On Tuesday 17th June the Royal Incorporation of Architects in Scotland (RIAS) hosted its annual Awards Dinner and announced thirteen winners, representing the very best of current Scottish architecture.
The judging panel included Marjorie Appleton FRIAS, Doug Read PPRIAS, Liz Davidson OBE Hon FRIAS, Craig White RIBA and George Oldham RIAS RIBA, representing the Royal Institute of British Architects.
Iain Connelly, President of the RIAS, commented:
83 submissions from throughout Scotland, ranging in cost from £26,000 to £125m, is a tremendous vote of confidence. It absolutely confirms that this award, in only its third year, is now the single most important recognition of architectural achievement in Scotland.
In the third year of the restyled awards the RIAS has again teamed up with Forestry Commission Scotland/Wood for Good and Historic Scotland but also this year with the Scottish Government for our three prestigious sub-category awards. The winners of two of the special case awards were:
Special Category Award for the Best Use of Timber
The winner of the Wood for Good/Forestry Commission Scotland Award for the Best Use of Timber was:
The Inn at John O’Groats
GLM (Client: Natural Retreats)
Craig White, Chair of Wood for Good said:
The Wood for Good award winning project is an exemplar of how wood can be used from whole building structural solutions, prefabrication, cladding to elegant finishes. The use of local skills, labour and materials is testament to how a wood first approach is sustainable, innovative and supports local economies. The developer, designer, contractor and operator are all to be congratulated.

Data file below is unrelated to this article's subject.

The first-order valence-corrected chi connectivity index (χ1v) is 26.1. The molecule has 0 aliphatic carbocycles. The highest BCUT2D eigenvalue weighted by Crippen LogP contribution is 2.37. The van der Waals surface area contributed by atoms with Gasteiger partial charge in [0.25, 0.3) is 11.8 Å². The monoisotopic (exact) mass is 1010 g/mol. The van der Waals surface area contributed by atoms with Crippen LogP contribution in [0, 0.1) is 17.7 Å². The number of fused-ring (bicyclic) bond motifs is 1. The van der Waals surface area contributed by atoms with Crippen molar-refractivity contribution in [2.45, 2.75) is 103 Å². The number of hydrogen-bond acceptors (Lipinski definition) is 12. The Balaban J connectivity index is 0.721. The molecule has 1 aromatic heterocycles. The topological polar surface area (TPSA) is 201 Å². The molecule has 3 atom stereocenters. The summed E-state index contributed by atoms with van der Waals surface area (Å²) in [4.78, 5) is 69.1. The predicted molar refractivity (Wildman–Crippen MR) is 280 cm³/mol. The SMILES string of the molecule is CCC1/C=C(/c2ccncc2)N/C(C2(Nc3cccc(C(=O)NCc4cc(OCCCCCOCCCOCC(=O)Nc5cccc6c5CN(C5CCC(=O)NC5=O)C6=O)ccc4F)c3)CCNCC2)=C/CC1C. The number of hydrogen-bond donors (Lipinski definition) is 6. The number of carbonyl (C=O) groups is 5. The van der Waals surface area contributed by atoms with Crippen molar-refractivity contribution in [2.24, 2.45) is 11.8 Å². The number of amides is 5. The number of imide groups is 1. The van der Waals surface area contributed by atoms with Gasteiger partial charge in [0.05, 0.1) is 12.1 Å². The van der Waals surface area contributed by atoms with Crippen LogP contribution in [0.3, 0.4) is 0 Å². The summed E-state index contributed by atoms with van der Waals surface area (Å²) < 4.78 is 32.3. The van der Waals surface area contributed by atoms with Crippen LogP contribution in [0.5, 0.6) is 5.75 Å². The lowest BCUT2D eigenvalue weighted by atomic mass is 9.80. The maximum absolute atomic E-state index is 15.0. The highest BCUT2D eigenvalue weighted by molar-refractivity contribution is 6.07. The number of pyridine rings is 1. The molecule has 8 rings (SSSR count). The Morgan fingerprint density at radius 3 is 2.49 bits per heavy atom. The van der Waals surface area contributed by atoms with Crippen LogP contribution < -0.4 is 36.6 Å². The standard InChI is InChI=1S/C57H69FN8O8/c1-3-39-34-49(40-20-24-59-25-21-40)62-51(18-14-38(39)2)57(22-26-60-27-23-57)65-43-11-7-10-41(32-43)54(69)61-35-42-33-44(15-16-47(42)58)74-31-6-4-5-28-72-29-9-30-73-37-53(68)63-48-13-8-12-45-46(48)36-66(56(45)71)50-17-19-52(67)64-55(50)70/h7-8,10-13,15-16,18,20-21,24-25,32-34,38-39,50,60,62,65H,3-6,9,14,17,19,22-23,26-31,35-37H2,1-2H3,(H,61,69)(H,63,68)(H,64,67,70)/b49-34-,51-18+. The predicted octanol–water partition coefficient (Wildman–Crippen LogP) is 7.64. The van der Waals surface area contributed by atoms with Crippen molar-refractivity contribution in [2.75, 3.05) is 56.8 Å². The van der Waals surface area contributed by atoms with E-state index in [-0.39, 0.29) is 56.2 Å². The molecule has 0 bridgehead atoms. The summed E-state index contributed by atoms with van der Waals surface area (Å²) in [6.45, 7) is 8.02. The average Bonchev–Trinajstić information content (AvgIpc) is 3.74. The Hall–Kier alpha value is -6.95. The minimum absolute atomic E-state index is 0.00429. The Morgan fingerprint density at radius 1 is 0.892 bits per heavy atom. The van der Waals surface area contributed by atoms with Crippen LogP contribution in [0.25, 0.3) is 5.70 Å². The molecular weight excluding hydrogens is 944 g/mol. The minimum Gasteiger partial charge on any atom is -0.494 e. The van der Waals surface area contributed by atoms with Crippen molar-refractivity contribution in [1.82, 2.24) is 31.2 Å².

Special Category Award for Conservation and Climate Change
The winner of the Historic Scotland Award for Conservation and Climate Change was:
LDN Architects (Client: Knockando Woolmill Trust)
Historic Scotland’s Chief Executive, Ian Walford said:
Knockando Mill is a worthy winner of this year’s award. The commendable work at the wool mill was carried out sensitively and to the highest standards, to ensure a long term and sustainable future for this important site. The financial benefits for the local community will be felt immediately and the perpetuation of traditional skills such as spinning, warping and weaving, have been given a welcome boost thanks to the introduction of this new educational resource.